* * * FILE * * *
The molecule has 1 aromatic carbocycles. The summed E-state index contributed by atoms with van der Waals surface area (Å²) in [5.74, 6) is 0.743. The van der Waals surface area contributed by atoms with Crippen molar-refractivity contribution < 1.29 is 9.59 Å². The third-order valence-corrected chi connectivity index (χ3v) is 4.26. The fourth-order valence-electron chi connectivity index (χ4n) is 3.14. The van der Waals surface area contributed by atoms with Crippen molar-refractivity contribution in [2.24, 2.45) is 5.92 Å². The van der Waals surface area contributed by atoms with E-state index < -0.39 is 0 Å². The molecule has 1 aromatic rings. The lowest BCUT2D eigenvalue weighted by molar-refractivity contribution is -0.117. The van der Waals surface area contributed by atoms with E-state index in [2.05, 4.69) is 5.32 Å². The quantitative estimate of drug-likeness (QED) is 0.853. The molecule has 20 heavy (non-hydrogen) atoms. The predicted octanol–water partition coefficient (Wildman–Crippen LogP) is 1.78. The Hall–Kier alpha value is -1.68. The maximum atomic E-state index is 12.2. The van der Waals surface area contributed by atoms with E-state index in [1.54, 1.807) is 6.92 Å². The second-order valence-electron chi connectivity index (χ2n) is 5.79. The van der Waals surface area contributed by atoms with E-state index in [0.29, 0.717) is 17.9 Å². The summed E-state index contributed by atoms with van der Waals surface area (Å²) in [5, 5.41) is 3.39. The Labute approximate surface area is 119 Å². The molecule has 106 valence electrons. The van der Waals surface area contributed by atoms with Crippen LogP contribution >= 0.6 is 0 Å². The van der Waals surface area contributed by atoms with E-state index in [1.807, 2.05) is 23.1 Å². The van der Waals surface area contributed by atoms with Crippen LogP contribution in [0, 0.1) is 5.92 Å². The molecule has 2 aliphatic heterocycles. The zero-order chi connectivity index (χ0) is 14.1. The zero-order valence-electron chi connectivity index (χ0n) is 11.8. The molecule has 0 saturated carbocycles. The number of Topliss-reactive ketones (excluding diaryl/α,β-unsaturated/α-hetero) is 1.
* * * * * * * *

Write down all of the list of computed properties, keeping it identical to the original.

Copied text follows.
The molecule has 1 aromatic carbocycles. The summed E-state index contributed by atoms with van der Waals surface area (Å²) in [5.74, 6) is 0.743. The van der Waals surface area contributed by atoms with Crippen molar-refractivity contribution < 1.29 is 9.59 Å². The third-order valence-corrected chi connectivity index (χ3v) is 4.26. The fourth-order valence-electron chi connectivity index (χ4n) is 3.14. The van der Waals surface area contributed by atoms with Crippen molar-refractivity contribution in [2.24, 2.45) is 5.92 Å². The van der Waals surface area contributed by atoms with E-state index < -0.39 is 0 Å². The molecule has 1 aromatic rings. The lowest BCUT2D eigenvalue weighted by molar-refractivity contribution is -0.117. The van der Waals surface area contributed by atoms with E-state index in [2.05, 4.69) is 5.32 Å². The quantitative estimate of drug-likeness (QED) is 0.853. The molecule has 20 heavy (non-hydrogen) atoms. The predicted octanol–water partition coefficient (Wildman–Crippen LogP) is 1.78. The Hall–Kier alpha value is -1.68. The maximum atomic E-state index is 12.2. The van der Waals surface area contributed by atoms with E-state index in [1.54, 1.807) is 6.92 Å². The second-order valence-electron chi connectivity index (χ2n) is 5.79. The van der Waals surface area contributed by atoms with E-state index in [0.29, 0.717) is 17.9 Å². The summed E-state index contributed by atoms with van der Waals surface area (Å²) in [5, 5.41) is 3.39. The Labute approximate surface area is 119 Å². The molecule has 106 valence electrons. The van der Waals surface area contributed by atoms with Crippen LogP contribution >= 0.6 is 0 Å². The van der Waals surface area contributed by atoms with E-state index in [1.807, 2.05) is 23.1 Å². The van der Waals surface area contributed by atoms with Crippen LogP contribution in [0, 0.1) is 5.92 Å². The molecule has 2 aliphatic heterocycles. The zero-order chi connectivity index (χ0) is 14.1. The zero-order valence-electron chi connectivity index (χ0n) is 11.8. The molecule has 0 saturated carbocycles. The number of Topliss-reactive ketones (excluding diaryl/α,β-unsaturated/α-hetero) is 1.